Dyck, Rand, editor. Studying Politics: An Introduction to Political Science (Toronto:
Available at the Lakehead Alumni Bookstore.
TOPIC #1 WHAT IS POLITICAL SCIENCE ?
Reading: Dickerson and Flanagan -Preface and pp.1-15
Reader - 1
TOPIC #2 WHAT IS POWER AND AUTHORITY?
Reading: Dickerson and Flanagan - pp. 16-29
TOPIC #3 WHAT IS A STATE?
Reading: Dickerson and Flanagan - pp. 30-42
Reader - 2
TOPIC #4 WHAT IS A NATION?
Reading: Dickerson and Flanagan - pp. 43-52
TOPIC #5 POLITICAL CULTURE
Reading: Dickerson and Flanagan - pp.53-60
Reader - 4
TOPIC #6 LAW AND THE CONSTITUTION
Reading: Dickerson and Flanagan - pp.61-88
TOPIC #7 INTERNATIONAL LAW AND ORDER
Reading: Dickerson and Flanagan - pp.89-112
Reader - 16
TOPIC #8 IDEOLOGY
Reading: Dickerson and Flanagan - pp. 113-127
Reader - 5
TOPIC #9 LIBERALISM
Reading: Dickerson and Flanagan - pp.128-145
TOPIC #10 CONSERVATISM
Reading: Dickerson and Flanagan - pp. 146-160
TOPIC #11 SOCIALISM AND COMMUNISM
Reading: Dickerson and Flanagan pp.161-182
Reader - 14
TOPIC #12 NATIONALISM
Reading: Dickerson and Flanagan pp. 183-199
Reader - 3
TOPIC #13 NEW IDEOLOGIES
Reading: Dickerson and Flanagan pp. 200-228
Reader - 6
TOPIC #1 CLASSIFICATION OF POLITICAL SYSTEMS
Reading: Dickerson and Flanagan pp. 229-236
TOPIC #2 LIBERAL DEMOCRACY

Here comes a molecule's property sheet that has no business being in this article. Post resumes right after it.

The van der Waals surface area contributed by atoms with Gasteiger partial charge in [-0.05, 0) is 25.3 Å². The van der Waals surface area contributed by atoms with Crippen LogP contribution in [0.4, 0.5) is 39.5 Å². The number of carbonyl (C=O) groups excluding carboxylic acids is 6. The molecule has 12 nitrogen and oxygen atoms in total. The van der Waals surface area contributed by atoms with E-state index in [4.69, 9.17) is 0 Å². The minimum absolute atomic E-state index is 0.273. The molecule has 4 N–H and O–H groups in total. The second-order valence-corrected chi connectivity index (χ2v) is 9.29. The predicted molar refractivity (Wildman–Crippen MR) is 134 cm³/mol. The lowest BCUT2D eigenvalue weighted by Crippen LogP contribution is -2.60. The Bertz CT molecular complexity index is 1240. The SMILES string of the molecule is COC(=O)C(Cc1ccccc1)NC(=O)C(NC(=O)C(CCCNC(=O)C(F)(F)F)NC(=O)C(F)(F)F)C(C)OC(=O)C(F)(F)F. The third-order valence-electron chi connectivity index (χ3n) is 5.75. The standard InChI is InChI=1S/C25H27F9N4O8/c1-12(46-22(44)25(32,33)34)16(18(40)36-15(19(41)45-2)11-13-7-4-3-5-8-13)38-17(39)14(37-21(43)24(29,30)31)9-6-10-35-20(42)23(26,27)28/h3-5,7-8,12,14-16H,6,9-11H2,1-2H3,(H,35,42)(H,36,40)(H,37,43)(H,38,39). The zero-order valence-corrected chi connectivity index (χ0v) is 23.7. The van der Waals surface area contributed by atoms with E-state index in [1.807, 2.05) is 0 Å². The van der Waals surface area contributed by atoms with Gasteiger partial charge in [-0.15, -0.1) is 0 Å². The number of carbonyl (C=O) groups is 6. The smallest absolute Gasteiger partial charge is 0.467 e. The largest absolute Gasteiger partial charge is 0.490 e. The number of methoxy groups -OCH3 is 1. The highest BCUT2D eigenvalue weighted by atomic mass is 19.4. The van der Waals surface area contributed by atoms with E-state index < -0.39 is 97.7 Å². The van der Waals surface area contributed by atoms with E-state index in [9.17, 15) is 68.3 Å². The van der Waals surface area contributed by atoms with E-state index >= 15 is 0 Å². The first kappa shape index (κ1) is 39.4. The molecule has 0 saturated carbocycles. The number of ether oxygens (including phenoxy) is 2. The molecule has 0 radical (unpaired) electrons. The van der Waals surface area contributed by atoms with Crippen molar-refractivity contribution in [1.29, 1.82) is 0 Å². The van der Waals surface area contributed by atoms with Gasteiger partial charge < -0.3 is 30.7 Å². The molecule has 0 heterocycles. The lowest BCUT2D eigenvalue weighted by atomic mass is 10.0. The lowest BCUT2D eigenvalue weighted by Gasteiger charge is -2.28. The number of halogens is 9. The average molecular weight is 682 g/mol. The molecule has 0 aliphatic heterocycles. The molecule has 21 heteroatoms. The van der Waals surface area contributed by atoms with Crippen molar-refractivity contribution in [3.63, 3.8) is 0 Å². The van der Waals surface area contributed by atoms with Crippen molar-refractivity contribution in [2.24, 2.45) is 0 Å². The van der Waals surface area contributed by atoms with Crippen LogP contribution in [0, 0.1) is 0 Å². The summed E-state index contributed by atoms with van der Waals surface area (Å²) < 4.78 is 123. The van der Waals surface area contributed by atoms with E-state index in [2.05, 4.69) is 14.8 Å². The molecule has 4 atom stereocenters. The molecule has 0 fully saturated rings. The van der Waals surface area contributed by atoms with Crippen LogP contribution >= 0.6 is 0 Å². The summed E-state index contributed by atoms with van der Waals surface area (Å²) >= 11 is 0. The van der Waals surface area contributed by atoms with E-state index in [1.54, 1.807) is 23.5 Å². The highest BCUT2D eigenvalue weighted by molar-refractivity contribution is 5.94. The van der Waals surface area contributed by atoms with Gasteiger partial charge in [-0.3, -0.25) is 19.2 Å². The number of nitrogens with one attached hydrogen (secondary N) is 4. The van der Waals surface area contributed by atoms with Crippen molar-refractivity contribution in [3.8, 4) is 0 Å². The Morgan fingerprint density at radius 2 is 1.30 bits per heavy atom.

Reading: Dickerson and Flanagan pp. 237-263
TOPIC #3 MAKING TRANSITIONS
Reading: Dickerson and Flanagan pp. 265-278
TOPIC #4 TOTALITARIANISM AND AUTHORITARIANISM
Reading: Dickerson and Flanagan pp. 279-296
TOPIC #5 PARLIAMENTARY AND PRESIDENTIAL SYSTEMS
Reading: Dickerson and Flanagan pp. 297-329
TOPIC #6 UNITARY AND FEDERAL SYSTEMS
Reading: Dickerson and Flanagan pp. 330-348
TOPIC #7 THE POLITICAL PROCESS
Reading: Dickerson and Flanagan pp. 349-359
Reader - 8
TOPIC #8 INTEREST GROUPS AND POLITICAL PARTIES
Reading: Dickerson and Flanagan pp. 359-387
Reader - 13
TOPIC #9 POLITICAL PARTIES AND COMMUNICATIONS MEDIA
Reading: Flanagan and Dickerson pp. 388-400
Reader - 11
TOPIC #10 ELECTIONS AND ELECTORAL SYSTEMS
Reading: Dickerson and Flanagan pp. 401-427
Reader - 12
TOPIC #11 REPRESENTATIVE ASSEMBLIES
Reading: Dickerson and Flanagan pp.428-443
Reader - 9
TOPIC #12 THE POLITICAL EXECUTIVE
Reading: Dickerson and Flanagan pp. 444-454
Reader - 7
TOPIC #13 THE ADMINISTRATION
Reading: Dickerson and Flanagan pp. 455-465
TOPIC #14 THE JUDICIARY
Reading: Dickerson and Flanagan pp. 466-479
Reader - 10
Students are expected to meet with the Instructor at least once per term.
TOP TEN REASONS PEOPLE DO WELL IN MY CLASS
1. They come to the lectures - all the lectures.
2. They take notes and review them each evening after class.
3. They ask questions and enter into the discussions in class.
4. They hand their assignments in on time.
5. They ask the Instructor for advice and use the Library.
6. They prepare at least two drafts of all written work.
7. They document all of their sources for assignments.
8. They prepare study notes for examinations.
9. They read all the materials assigned for the course.
10.They participate in extra-curricular activities like the Lakehead University Forum.